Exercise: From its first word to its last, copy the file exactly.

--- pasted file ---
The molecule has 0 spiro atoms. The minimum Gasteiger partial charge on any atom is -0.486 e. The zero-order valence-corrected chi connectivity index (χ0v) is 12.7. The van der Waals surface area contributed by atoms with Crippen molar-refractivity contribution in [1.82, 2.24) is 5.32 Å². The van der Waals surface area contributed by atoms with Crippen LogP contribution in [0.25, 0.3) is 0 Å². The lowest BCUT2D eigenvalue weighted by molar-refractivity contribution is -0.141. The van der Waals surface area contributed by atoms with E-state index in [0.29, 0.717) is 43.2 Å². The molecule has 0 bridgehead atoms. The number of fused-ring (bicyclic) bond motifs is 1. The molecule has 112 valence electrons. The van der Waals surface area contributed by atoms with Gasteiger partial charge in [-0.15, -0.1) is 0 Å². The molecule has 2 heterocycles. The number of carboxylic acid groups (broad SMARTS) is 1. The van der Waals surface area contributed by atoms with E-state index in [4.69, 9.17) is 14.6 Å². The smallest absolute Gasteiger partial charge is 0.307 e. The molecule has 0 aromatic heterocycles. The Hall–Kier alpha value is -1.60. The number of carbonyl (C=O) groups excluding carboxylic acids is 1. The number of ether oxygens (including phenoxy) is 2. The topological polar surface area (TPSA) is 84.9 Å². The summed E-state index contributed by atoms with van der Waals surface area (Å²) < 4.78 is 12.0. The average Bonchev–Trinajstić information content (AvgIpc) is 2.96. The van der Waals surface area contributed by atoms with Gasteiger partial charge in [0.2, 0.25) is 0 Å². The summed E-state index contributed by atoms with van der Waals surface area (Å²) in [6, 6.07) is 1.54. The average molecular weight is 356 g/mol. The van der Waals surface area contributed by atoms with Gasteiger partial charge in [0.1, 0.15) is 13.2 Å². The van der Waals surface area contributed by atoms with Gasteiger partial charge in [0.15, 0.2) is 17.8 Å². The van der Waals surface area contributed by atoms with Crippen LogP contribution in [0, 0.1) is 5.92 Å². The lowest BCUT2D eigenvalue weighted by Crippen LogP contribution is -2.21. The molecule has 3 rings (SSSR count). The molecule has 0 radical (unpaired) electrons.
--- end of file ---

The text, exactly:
The molecule has 0 spiro atoms. The minimum Gasteiger partial charge on any atom is -0.486 e. The zero-order valence-corrected chi connectivity index (χ0v) is 12.7. The van der Waals surface area contributed by atoms with Crippen molar-refractivity contribution in [1.82, 2.24) is 5.32 Å². The van der Waals surface area contributed by atoms with Crippen LogP contribution in [0.25, 0.3) is 0 Å². The lowest BCUT2D eigenvalue weighted by molar-refractivity contribution is -0.141. The van der Waals surface area contributed by atoms with E-state index in [0.29, 0.717) is 43.2 Å². The molecule has 0 bridgehead atoms. The number of fused-ring (bicyclic) bond motifs is 1. The molecule has 112 valence electrons. The van der Waals surface area contributed by atoms with Gasteiger partial charge in [-0.15, -0.1) is 0 Å². The molecule has 2 heterocycles. The number of carboxylic acid groups (broad SMARTS) is 1. The van der Waals surface area contributed by atoms with E-state index in [4.69, 9.17) is 14.6 Å². The smallest absolute Gasteiger partial charge is 0.307 e. The molecule has 0 aromatic heterocycles. The Hall–Kier alpha value is -1.60. The number of carbonyl (C=O) groups excluding carboxylic acids is 1. The number of ether oxygens (including phenoxy) is 2. The topological polar surface area (TPSA) is 84.9 Å². The summed E-state index contributed by atoms with van der Waals surface area (Å²) < 4.78 is 12.0. The average Bonchev–Trinajstić information content (AvgIpc) is 2.96. The van der Waals surface area contributed by atoms with Gasteiger partial charge in [0.2, 0.25) is 0 Å². The summed E-state index contributed by atoms with van der Waals surface area (Å²) in [6, 6.07) is 1.54. The average molecular weight is 356 g/mol. The van der Waals surface area contributed by atoms with Gasteiger partial charge in [0.1, 0.15) is 13.2 Å². The van der Waals surface area contributed by atoms with Gasteiger partial charge in [0.15, 0.2) is 17.8 Å². The van der Waals surface area contributed by atoms with Crippen LogP contribution in [0, 0.1) is 5.92 Å². The lowest BCUT2D eigenvalue weighted by Crippen LogP contribution is -2.21. The molecule has 3 rings (SSSR count). The molecule has 0 radical (unpaired) electrons.